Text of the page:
J. Pat Carter/AP
Wednesday, Feb. 1, 2012 | 7:01 p.m.
More than once I have been accused of putting on airs by referring to the “intellectual pursuit” of sports betting. But that’s how I see it—as a puzzle to solve, a little mystery to figure out.
Some Super Bowl betting propositions, for example, are fairly standard. Take any football game between two competitive professional teams in which, let’s say, about 55 points are expected to be scored. Nearly all analysts would agree that the chances of at least one of the teams scoring three consecutive times are slightly north of 60 percent. So as an oddsmaker, you price that prop at minus 175 on the yes side, plus 155 on the no side, and let the chips fall where they may. Paint by numbers.
Then there are what we might call the “storyline” props. In Sunday’s big game, which has the Patriots favored by 3 points against the Giants in Las Vegas sports books, one such storyline revolves around the Giants’ defense, which has been erratic but not without flashes of brilliance.
This storyline, which has driven at least some of the early support for New York in the Super Bowl at the betting windows, suggests we should forget about the fact that the Giants’ defense ranked 27th in the league this season. Instead, we should focus on the New York defense’s exceptional performance in the playoffs and, more significantly, its track record of giving Patriots quarterback Tom Brady fits. In the teams’ two most recent meetings, the Giants have sacked Brady a total of seven times, held him to just three passing touchdowns and intercepted him twice (both times in New York’s victory this season).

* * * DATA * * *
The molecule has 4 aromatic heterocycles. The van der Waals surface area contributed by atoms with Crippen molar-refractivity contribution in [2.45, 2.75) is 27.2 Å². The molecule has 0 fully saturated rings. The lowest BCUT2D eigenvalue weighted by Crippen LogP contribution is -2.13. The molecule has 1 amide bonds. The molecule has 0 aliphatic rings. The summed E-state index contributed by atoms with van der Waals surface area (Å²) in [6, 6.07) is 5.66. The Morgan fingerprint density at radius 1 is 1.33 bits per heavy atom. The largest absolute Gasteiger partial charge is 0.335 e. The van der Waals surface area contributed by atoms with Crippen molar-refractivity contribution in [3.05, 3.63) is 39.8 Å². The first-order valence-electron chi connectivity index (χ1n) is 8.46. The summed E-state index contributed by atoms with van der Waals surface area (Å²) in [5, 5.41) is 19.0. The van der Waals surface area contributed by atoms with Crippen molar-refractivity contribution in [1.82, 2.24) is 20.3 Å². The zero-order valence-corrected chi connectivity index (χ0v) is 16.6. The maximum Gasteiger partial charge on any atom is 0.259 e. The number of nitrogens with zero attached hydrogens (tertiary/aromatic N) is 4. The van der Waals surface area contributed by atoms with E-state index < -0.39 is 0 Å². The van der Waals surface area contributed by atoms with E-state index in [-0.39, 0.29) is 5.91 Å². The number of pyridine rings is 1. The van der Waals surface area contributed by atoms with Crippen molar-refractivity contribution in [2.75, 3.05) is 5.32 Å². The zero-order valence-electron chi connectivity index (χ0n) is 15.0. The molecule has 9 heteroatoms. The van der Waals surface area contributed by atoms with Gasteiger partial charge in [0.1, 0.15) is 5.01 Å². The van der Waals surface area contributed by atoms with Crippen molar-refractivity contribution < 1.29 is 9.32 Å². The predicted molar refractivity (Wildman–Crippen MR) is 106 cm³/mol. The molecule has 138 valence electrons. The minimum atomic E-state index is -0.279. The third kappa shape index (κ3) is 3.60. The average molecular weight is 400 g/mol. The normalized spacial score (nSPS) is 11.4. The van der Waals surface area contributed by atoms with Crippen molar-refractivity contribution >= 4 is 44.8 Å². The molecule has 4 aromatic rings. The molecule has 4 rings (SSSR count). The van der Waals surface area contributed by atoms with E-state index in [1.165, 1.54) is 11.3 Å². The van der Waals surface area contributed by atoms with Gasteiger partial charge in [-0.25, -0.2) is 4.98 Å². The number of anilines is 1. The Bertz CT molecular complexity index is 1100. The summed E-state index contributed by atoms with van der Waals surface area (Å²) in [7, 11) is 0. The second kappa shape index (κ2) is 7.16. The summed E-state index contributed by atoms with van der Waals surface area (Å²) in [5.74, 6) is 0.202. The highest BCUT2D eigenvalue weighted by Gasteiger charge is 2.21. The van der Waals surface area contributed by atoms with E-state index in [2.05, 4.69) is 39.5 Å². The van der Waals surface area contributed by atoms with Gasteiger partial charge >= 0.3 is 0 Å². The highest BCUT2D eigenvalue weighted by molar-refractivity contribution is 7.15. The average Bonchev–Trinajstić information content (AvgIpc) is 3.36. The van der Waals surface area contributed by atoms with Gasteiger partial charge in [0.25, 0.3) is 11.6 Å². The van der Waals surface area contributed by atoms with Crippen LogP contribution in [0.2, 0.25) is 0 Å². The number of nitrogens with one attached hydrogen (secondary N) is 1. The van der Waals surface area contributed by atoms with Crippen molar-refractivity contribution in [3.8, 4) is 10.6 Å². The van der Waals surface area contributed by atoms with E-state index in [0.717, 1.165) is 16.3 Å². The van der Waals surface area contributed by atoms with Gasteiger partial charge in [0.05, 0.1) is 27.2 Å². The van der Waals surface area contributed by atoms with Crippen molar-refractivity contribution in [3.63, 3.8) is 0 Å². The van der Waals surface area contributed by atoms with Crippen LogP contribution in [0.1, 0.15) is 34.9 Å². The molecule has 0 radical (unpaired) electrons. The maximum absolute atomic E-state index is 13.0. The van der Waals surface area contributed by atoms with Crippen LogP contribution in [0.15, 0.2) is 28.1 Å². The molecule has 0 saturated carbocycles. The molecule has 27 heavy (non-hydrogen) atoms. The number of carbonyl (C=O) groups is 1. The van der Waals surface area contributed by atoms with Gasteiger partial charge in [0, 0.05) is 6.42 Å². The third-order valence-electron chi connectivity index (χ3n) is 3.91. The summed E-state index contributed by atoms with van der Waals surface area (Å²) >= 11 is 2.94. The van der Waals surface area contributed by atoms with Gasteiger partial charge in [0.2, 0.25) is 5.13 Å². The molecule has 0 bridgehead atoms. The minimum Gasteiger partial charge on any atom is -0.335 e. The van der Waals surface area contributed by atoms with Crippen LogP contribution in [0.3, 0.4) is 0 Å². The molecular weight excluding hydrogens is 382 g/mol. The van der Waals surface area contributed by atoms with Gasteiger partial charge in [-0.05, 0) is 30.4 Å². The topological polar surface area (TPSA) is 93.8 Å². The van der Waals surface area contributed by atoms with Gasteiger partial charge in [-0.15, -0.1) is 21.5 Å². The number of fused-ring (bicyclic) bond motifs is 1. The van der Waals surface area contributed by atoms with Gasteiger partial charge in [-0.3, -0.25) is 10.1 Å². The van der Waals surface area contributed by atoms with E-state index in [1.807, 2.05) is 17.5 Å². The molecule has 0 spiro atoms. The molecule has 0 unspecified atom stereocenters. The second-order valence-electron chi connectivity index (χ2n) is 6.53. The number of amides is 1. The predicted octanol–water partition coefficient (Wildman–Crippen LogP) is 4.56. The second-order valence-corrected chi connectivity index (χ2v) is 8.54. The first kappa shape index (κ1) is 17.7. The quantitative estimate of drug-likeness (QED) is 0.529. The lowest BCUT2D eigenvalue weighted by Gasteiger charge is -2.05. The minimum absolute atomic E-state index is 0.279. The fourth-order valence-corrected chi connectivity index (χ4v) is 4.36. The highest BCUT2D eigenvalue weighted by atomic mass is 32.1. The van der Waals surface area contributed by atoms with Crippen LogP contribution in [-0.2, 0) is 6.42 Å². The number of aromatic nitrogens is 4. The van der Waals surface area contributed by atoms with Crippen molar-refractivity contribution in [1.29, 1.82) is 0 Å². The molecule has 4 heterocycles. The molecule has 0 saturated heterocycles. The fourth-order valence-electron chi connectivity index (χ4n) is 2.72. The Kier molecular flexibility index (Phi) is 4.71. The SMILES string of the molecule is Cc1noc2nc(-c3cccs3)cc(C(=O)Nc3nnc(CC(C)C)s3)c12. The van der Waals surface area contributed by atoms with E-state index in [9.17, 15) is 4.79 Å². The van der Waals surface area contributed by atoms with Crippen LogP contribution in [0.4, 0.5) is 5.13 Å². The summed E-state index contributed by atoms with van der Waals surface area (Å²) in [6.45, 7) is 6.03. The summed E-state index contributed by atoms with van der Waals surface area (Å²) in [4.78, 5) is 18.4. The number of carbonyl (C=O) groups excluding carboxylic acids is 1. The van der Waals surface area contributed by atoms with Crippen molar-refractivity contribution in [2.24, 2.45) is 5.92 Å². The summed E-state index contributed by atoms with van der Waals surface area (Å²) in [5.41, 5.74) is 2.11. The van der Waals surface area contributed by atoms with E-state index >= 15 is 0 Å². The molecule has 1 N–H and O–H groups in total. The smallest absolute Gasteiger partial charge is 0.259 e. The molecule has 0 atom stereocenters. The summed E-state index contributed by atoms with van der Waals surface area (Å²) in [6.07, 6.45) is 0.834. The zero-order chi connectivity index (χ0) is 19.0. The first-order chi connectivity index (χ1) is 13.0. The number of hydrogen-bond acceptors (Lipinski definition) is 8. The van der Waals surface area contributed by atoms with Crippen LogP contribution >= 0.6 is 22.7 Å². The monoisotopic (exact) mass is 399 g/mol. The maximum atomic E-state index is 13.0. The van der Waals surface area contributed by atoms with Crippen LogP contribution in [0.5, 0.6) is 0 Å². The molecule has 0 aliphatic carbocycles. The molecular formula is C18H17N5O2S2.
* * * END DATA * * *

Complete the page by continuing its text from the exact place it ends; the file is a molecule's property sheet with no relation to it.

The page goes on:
Giants backers expect more of the same Sunday. The betting market, however, which tends to be pretty reliable in most instances and even more accurate in marquee events such as the Super Bowl, does not support that storyline.
Consider that several props on touchdown passes by Brady are available in Las Vegas. It’s minus 330 he’ll throw for more than 1.5, plus 115 he’ll throw for more than 2.5 and plus 300 he’ll throw for more than 3.5. In other words, Brady is a big favorite to pass for two or more touchdowns, and only a slight underdog to pass for three or more. Those prices don’t appear to show much respect for the supposedly vastly improved Giants defense, or its ability to stymie Brady.
Connect with Jeff Haney online at sophisticatedmaniac.com.